We've been sharing details of a survey we completed earlier this year asking consumers about their "moments of need" (moments when their interest is piqued, moments when they want something and moments when they may be prompted to act) when viewing advertising and whether mobile opportunities could satisfy those needs.
The takeaways from our recent articles:
We found that, generally, marketers are making an impact—validated by the fact that 84 percent of survey respondents said they either enjoy and/or find value in marketing and advertising. They also overwhelmingly indicated they were definitely more curious after seeing product advertisements (with more than half saying they were anywhere from 10 times to 50 times more curious). Meaning that marketers are achieving part of their objective to generate increased interest, but the responses to the second part of our survey question indicated that we, as marketers, are not providing consumers with the right opportunity to act upon their increased curiosity. About 60 percent of respondents said they immediately wanted something more at least once to nine times after seeing an advertisement, but a full third of them said they didn't actively seek more information.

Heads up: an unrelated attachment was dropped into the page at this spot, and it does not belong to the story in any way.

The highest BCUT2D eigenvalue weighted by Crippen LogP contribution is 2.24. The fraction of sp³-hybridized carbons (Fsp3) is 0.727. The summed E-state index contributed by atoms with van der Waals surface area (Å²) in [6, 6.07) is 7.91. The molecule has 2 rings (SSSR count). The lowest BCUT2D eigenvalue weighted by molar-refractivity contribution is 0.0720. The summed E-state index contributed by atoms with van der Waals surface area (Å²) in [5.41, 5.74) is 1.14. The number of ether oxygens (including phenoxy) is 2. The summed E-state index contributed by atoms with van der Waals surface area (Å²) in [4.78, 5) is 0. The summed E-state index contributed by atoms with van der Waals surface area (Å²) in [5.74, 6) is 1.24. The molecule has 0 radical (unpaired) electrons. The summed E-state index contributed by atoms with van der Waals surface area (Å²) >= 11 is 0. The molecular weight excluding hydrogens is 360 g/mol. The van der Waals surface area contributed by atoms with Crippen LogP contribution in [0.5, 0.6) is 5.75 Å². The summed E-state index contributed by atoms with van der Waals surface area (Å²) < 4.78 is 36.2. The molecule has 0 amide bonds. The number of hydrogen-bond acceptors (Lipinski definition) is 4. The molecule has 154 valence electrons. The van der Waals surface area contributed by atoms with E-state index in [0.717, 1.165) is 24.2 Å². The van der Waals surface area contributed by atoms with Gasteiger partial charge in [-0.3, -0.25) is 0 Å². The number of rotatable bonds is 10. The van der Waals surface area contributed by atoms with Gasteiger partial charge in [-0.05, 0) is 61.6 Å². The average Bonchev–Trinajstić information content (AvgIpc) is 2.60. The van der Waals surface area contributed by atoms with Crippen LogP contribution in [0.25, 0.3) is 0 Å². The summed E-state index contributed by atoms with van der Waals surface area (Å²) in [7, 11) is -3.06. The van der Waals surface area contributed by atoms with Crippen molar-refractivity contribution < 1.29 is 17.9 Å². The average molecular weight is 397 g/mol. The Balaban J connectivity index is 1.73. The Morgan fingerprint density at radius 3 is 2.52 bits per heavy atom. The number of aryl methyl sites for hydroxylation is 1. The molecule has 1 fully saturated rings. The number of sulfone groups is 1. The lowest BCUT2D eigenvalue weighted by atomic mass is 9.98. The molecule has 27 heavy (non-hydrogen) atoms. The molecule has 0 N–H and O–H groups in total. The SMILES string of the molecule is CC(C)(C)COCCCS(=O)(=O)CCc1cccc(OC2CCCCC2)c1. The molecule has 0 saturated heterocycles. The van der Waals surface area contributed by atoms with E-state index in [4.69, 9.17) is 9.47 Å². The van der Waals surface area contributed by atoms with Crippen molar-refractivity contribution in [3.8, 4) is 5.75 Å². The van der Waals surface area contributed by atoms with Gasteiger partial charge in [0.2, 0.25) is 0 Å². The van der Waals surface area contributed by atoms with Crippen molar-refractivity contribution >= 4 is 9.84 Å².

We contend that by providing a mobile opportunity with the advertising, consumers will act upon their increased curiosity/interest. Respondents validated that contention by more than 50 percent of those surveyed saying they'd like to see mobile opportunities on product packaging, grocery store shelves, in magazines and in coupon circulars. Finally, we asked what type of mobile activator they'd like to see on advertising and whether they'd actively use them. Nearly 50 percent said they'd like to see a mobile trigger, such as a SnapTag, QR code or UPC code. And more than 60 percent said they wished more product advertising included them and their use of mobile activators would increase if more were offered. The most telling fact that we've shared, though, is that 65 percent of survey respondents said they'd be somewhat to far more likely to buy if they could get the information they wanted at their moment of need.